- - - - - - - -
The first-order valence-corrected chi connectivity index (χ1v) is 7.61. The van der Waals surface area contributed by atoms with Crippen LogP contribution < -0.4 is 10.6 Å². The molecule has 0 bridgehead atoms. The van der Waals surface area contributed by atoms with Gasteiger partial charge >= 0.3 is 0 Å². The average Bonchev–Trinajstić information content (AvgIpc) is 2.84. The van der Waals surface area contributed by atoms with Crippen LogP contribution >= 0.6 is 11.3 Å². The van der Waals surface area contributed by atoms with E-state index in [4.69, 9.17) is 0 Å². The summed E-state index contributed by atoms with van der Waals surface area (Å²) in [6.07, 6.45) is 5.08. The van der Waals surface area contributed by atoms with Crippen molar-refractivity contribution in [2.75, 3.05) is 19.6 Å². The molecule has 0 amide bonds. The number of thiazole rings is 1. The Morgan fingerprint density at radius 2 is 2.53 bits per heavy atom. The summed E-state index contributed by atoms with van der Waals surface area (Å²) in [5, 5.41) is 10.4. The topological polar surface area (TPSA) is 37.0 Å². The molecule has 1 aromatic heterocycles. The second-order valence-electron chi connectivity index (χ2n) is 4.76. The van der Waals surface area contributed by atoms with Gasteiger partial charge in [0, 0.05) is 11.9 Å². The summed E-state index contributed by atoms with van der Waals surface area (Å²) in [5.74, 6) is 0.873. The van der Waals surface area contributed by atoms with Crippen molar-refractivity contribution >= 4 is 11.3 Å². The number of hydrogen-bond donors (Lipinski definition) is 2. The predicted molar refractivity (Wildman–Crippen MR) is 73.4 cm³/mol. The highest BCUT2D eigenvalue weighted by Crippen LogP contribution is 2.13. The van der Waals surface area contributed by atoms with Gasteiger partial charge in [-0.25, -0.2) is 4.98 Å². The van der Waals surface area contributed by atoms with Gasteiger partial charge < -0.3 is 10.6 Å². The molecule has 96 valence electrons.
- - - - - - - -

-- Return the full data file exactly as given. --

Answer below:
The first-order valence-corrected chi connectivity index (χ1v) is 7.61. The van der Waals surface area contributed by atoms with Crippen LogP contribution < -0.4 is 10.6 Å². The molecule has 0 bridgehead atoms. The van der Waals surface area contributed by atoms with Gasteiger partial charge >= 0.3 is 0 Å². The average Bonchev–Trinajstić information content (AvgIpc) is 2.84. The van der Waals surface area contributed by atoms with Crippen LogP contribution >= 0.6 is 11.3 Å². The van der Waals surface area contributed by atoms with E-state index in [4.69, 9.17) is 0 Å². The summed E-state index contributed by atoms with van der Waals surface area (Å²) in [6.07, 6.45) is 5.08. The van der Waals surface area contributed by atoms with Crippen molar-refractivity contribution in [2.75, 3.05) is 19.6 Å². The molecule has 0 amide bonds. The number of thiazole rings is 1. The Morgan fingerprint density at radius 2 is 2.53 bits per heavy atom. The summed E-state index contributed by atoms with van der Waals surface area (Å²) in [5, 5.41) is 10.4. The topological polar surface area (TPSA) is 37.0 Å². The molecule has 1 aromatic heterocycles. The second-order valence-electron chi connectivity index (χ2n) is 4.76. The van der Waals surface area contributed by atoms with Gasteiger partial charge in [0, 0.05) is 11.9 Å². The summed E-state index contributed by atoms with van der Waals surface area (Å²) in [5.74, 6) is 0.873. The van der Waals surface area contributed by atoms with Crippen molar-refractivity contribution >= 4 is 11.3 Å². The number of hydrogen-bond donors (Lipinski definition) is 2. The predicted molar refractivity (Wildman–Crippen MR) is 73.4 cm³/mol. The highest BCUT2D eigenvalue weighted by Crippen LogP contribution is 2.13. The van der Waals surface area contributed by atoms with Gasteiger partial charge in [-0.25, -0.2) is 4.98 Å². The van der Waals surface area contributed by atoms with Gasteiger partial charge < -0.3 is 10.6 Å². The molecule has 96 valence electrons.